CASE STUDY: Can Peer-to-Peer Reviews Overturn Short Hospital Stay Inpatient Denials?

Inpatient admissions less than two days in length which have been denied by a commercial carrier are appropriate for Peer-to-Peer Review, but not all hospitals and doctors have the time or the will to do these reviews. Once we have moved past the extreme situation of the COVID-19 pandemic, hospitals are going to look hard at finding any way they can recoup dollars. We have done a limited study and seen the benefit of P2P reviews at AppriseMD and how it can reverse denials and recoup dollars for hospitals.

Case Study: Can Peer-to-Peer Reviews Overturn Short Hospital Stay Inpatient Denials?

Peer to Peer Reviews for Short Inpatient Hospital Stays Meeting InterQual® but Denied by Commercial Insurance Tests Observation Stay Status in Pilot Study

Challenge: Overturning Inpatient Denials

Insurance carriers reimburse inpatient hospital and observation hospital stays at significantly different rates. Insurance companies often deny an inpatient overnight stay and instead pay for an observation stay at a significantly lower rate – even though the care provided to the patient was not reduced and the patient met guidelines (e.g. InterQual™, MCG) for inpatient level of care. The Healthcare Council of Western Pennsylvania found in a 2019 study of data “hospitals receive $225 million less in payments” due to a higher rate of observation cases.1

Despite the difference in payment rate, inpatient level of care denials for commercial short stay cases are often left undisputed and the peer to peer (P2P) process is not utilized. Attending physicians may view the P2P process as not beneficial or not likely to result in an overturned denial or increased payment rate. The attending physician’s patient load and general reluctance to speak with insurance company physicians can also play a factor in the number of P2P reviews conducted by hospitals. Yet it is in the best interest of the hospital to attempt P2Ps for these cases as it can recoup significant dollars appropriate for the care given.

Approach: Increase P2P Reviews to Overturn Denials

The approach for this pilot was to take advantage of the MD P2P reviews offered by insurance carriers to review short patient stays denied for inpatient level of care and instead allowed as observation stays. The reviews involved an enhanced level of preparation which included a physician representing the hospital speaking to a physician from the insurance carrier to review the case details including clinical history prior to admission, admitting diagnoses and comorbidities, testing results and procedures performed as well as the general progress of the patient. National evidence-based guidelines are also discussed when appropriate as well as carrier specific level of care guidelines.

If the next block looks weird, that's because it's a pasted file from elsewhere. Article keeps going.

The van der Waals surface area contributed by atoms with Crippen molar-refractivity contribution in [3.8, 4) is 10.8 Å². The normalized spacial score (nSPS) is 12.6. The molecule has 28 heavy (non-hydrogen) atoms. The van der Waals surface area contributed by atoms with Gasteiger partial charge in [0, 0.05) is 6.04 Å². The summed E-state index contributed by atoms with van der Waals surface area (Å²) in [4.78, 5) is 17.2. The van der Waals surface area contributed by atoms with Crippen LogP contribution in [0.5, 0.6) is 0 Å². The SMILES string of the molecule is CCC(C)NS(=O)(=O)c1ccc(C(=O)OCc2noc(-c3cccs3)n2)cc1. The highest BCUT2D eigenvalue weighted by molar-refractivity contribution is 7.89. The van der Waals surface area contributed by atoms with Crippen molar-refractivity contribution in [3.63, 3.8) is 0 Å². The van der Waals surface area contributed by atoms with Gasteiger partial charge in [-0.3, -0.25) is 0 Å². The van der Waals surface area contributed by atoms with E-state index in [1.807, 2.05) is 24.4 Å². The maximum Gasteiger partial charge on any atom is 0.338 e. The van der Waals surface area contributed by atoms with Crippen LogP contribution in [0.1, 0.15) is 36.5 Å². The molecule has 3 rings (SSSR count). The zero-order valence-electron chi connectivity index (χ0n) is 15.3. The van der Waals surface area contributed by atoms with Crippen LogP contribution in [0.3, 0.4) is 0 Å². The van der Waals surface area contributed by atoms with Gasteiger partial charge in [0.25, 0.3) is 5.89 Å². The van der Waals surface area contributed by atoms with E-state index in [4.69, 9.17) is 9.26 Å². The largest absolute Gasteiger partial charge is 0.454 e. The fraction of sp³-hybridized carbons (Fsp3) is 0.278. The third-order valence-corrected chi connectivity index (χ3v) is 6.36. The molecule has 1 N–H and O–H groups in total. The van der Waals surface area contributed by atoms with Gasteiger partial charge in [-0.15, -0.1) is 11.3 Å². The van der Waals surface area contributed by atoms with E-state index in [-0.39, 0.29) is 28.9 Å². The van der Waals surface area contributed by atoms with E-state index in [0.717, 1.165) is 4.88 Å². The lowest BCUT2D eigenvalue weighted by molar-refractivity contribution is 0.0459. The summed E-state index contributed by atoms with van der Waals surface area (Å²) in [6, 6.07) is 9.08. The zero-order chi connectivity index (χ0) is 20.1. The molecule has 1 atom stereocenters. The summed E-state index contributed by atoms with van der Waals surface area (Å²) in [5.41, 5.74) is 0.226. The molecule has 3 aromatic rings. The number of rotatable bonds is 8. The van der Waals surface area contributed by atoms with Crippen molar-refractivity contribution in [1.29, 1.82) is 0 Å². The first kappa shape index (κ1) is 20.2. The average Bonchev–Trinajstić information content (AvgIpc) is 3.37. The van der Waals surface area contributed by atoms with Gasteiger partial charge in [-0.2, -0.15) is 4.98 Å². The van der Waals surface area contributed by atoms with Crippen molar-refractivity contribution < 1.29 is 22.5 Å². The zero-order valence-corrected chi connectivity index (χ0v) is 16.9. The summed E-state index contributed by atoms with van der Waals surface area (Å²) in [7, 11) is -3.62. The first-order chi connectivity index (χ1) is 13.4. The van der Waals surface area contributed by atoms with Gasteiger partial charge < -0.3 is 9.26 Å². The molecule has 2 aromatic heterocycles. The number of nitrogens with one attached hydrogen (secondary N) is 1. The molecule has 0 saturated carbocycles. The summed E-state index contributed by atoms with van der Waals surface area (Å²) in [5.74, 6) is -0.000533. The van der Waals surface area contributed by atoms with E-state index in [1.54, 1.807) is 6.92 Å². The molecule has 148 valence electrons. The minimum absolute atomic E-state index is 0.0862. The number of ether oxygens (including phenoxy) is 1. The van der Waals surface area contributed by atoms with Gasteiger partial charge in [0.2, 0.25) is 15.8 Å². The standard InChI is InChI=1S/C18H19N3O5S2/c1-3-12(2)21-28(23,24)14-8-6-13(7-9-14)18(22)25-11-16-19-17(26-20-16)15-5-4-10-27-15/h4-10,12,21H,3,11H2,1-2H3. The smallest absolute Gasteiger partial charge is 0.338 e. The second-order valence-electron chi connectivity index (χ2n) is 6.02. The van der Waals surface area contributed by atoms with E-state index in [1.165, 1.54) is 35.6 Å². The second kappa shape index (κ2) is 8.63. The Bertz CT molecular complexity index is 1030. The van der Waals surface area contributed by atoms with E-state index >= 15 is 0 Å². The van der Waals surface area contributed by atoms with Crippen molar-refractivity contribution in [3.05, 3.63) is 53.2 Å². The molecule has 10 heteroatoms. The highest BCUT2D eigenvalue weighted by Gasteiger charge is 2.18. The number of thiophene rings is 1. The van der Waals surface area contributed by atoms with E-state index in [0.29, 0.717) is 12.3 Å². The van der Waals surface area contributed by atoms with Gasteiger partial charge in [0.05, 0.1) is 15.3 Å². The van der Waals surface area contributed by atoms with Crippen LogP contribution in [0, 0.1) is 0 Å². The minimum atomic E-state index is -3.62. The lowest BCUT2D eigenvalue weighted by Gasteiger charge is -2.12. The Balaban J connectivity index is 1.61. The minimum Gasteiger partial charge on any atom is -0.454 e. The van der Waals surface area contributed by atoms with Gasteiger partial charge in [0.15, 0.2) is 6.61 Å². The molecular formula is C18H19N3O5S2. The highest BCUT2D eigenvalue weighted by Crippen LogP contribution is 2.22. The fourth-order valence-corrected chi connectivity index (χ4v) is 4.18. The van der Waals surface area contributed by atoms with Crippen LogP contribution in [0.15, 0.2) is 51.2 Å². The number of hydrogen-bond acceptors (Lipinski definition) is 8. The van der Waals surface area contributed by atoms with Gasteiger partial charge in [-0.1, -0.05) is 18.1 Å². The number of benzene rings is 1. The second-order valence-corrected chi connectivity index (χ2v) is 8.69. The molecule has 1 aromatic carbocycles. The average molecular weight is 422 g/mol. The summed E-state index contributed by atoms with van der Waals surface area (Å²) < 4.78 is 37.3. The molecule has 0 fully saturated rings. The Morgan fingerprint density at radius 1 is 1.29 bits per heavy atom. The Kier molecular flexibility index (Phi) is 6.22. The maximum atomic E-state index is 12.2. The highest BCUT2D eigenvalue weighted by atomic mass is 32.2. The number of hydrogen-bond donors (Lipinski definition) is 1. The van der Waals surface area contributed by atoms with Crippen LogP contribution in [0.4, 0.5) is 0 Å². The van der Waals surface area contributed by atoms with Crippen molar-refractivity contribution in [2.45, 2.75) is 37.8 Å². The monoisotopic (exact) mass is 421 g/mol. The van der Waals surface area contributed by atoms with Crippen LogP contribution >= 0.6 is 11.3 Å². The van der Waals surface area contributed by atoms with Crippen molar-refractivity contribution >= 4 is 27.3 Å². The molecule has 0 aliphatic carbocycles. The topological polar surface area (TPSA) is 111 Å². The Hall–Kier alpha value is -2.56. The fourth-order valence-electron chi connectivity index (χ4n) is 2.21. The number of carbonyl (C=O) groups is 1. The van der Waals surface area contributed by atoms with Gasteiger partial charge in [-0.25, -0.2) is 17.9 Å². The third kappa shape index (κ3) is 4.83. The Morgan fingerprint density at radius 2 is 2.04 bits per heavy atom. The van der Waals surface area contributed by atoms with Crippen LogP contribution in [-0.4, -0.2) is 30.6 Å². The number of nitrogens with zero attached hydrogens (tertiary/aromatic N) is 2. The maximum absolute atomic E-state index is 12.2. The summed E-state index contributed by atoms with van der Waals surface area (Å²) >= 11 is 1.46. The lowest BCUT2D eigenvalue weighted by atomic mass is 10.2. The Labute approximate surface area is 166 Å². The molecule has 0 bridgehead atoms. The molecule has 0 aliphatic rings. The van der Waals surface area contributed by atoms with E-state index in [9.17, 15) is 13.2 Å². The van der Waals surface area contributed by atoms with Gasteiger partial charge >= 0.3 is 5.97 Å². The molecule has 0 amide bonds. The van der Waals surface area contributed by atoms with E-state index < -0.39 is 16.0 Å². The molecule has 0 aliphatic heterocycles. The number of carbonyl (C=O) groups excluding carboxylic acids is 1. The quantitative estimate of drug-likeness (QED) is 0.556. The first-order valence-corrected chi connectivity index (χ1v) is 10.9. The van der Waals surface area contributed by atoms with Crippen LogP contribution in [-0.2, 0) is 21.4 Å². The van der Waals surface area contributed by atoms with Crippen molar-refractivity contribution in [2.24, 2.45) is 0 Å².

AppriseMD conducted a pilot P2P study with one hospital to review inpatient admissions with a two-day or less length of stay. The cases met InterQual™ (IQ) guidelines for inpatient level of care and were denied by the commercial carrier. The small pilot study consisted of 20 cases determined to be “hopeless” in terms of getting an overturn decision from the insurance carrier based on case management and the attending physician’s opinion.

A physician from AppriseMD performed a comprehensive chart review for the admission in question as well as any prior admissions and created a detailed case summary of the admission. AppriseMD acted as a full advocate of the hospital and as such reached out to the insurance company for each case offering flexibility in setting meeting times and dates to eliminate scheduling issues that can happen with attending physicians. A second board certified, licensed physician from AppriseMD with at least 5 years of inpatient clinical experience as well as commercial insurance experience then reviewed the case summary and made additions or corrections. This second physician also reviewed a real-time updated commercial insurance database maintained by AppriseMD that includes specifics of each commercial carrier including guidelines used, specific rules and individual medical director approaches. The AppriseMD physician was optimally positioned to conduct the P2P review with the insurance representative physicians in place of the attending physician with knowledge of the case’s clinical facts as well as the position the payer could take.

Results:           

Eight denials were overturned. In addition to advocating for the overturned denials, AppriseMD physicians built a data base of diagnosis and carriers to track trends. Despite the small numbers in the cases reviewed, the data showed cardiac issues including chest pain, angina and NSTEMI seem to be most amenable to a successful overturn during this limited pilot. Other overturned diagnoses were diabetic ketoacidosis and a smoke inhalation. Nausea and vomiting, abdominal pain and TIA were less likely to be overturned.

Overturned denials were relatively even between the six carriers represented in the cases reviewed showing no clear payer trends.

 

P2P Completion Rate Details (20 cases provided) P2P Successful Denial Overturn Rate Details
95% = 19/20 Completed  

5% = 1 Not Completed

42% = 8/14 Successful Denials Overturned

58% = 11/19 Attempted, Not Overturned

Insights

Almost any diagnosis coupled with an intensive, preplanned, and structured P2P performed by a physician with extensive P2P experience offers the opportunity for successful denial overturn. In particular, cardiac diagnoses will have good success with this approach. The pilot P2P case study included a small, limited number of cases over a 57-day time period, yet the overturn rate shows that significant dollars can be recouped by hospitals with continued practice of P2P reviews done with thorough planning and preparation.

 

Read more about our Peer-to-Peer process.

 

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